Which U.S. pet owners spent the most on pet food in 2022?

Baby boomer pet owners spent the most on pet food, but gen X was close behind, and their level of pet food spending rose the most from 2021 to 2022.

Pfi cat Paw On Money
Shymar27, Bigstock.com

Baby boomer pet owners spent US$13.32 billion on pet food in 2022, just edging out the US$13.08 billion spent by gen Xers — but the latter group’s spending registered the most growth from 2021. The data comes courtesy of the U.S. Bureau of Labor Statistics (BLS), compiled and analyzed by John Gibbons on PetBusinessProfessor.com.

Previously, Gibbons provided BLS data on pet food spending by income level, which showed, not surprisingly, higher-income households spending the most. That also correlates with some boomer households, yet considering that age group’s pet food spending increased by 12.7% while gen Xers spending increased by 17.6%, it may be only a matter of time before the younger group catches up. (Not that a 12.7% rise is at all shabby!)

Pet food spending by age groups

Overall, U.S. pet food spending in 2022, the latest year for which full BLS data is available, increased a robust 12.5%, ending up at US$38.69 billion, US$4.29 billion more than in 2021. In looking at spending by age group in 2022, the only U.S. pet owners who didn’t spend more were members of the silent/greatest generation (born before 1946); those households spent a total of US$1.88 billion, down nearly 48% from 2021. While their number is declining, the average spent on pet food per household also declined more than 40%. “High prices may have caused them to downgrade their food,” Gibbons said.

On the other end of the spectrum, the newest pet owners (gen Z, born after 1996), had the second lowest total of pet food spending at US$1.62 billion, but that represented a whopping 158.6% increase over 2021. In addition, the average pet food spend per gen Z household rose more than 49%, reflecting the increasing importance of their pets in their lives, Gibbons commented.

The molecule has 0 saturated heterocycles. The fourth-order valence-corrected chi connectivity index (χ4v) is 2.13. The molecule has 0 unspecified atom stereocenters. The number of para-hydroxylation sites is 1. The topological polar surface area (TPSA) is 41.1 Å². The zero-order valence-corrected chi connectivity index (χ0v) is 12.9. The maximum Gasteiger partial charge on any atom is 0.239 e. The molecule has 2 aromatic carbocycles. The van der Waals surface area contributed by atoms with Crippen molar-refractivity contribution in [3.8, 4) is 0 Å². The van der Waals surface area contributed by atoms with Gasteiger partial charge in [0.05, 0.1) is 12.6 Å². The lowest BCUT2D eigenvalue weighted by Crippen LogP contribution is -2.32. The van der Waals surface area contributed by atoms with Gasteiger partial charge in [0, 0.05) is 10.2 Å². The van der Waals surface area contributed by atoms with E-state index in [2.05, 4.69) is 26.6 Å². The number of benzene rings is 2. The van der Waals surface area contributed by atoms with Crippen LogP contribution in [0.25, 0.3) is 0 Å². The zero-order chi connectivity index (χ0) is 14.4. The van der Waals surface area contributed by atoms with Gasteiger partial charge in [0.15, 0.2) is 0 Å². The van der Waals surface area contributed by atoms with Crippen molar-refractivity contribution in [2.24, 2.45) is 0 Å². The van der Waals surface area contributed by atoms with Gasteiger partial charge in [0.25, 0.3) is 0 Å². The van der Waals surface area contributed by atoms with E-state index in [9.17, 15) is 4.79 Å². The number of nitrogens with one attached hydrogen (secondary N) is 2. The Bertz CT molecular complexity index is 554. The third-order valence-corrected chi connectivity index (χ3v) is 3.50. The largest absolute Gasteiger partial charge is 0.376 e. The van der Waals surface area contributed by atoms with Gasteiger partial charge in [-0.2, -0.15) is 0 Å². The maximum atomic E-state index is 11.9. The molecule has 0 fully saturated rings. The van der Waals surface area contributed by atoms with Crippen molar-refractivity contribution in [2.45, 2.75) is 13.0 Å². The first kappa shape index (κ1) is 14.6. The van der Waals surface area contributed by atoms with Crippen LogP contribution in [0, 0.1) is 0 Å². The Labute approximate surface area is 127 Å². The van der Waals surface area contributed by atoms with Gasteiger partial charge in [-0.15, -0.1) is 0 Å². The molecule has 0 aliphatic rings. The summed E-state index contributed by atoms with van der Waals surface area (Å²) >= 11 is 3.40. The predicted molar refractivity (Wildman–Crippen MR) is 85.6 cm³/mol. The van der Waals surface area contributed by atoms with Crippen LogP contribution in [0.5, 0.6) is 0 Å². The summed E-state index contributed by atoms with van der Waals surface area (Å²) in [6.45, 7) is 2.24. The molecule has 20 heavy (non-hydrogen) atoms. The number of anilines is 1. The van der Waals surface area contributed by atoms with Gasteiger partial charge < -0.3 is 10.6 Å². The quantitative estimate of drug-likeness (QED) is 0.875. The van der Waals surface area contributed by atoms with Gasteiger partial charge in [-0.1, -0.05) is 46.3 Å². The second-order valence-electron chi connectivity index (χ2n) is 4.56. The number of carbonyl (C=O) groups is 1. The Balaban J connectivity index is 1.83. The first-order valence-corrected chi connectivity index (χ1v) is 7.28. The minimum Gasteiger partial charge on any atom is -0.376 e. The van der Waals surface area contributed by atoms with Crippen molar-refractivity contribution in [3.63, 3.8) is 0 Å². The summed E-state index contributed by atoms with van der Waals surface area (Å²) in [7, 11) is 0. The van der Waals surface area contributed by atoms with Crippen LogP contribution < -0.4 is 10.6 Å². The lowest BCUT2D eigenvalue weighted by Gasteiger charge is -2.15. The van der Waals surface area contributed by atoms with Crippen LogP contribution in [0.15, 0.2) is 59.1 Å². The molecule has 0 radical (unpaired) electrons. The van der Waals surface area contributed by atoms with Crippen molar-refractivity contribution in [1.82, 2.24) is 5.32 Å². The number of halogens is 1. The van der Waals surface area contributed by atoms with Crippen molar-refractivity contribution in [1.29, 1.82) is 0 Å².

In the middle, between those two groups and the highest spenders, were millennials (born 1981 to 1996), who spent a total of US$8.8 billion on pet food in 2022, up 21.6% over 2021. For them, as well as for gen X (born 1965 to 1980) and boomers (born 1946 to 1964), the average spent on pet food also increased by 15%, 16.6% and 11%, respectively.

Return to a semblance of ‘normal’?

In another sign that gen X might soon overtake boomers as the biggest pet food spenders in the U.S., they had the highest average spend in 2022, US$367.21 vs. boomers’ US$315.56. If that persists, and as boomer households start to decline in number, gen X pet owners may likely come out on top — perhaps we’ll even see that when BLS releases 2023 pet food spending data and as life continues to return to some semblance of its pre-pandemic state.

“Pet food spending is driven by trends and outside influences like FDA [Food and Drug Administration] warnings and COVID-19,” Gibbons wrote. “2022 was a more normal year. Even with 10.2% inflation, all but silent/greatest [generation] spent more money and bought more food.”


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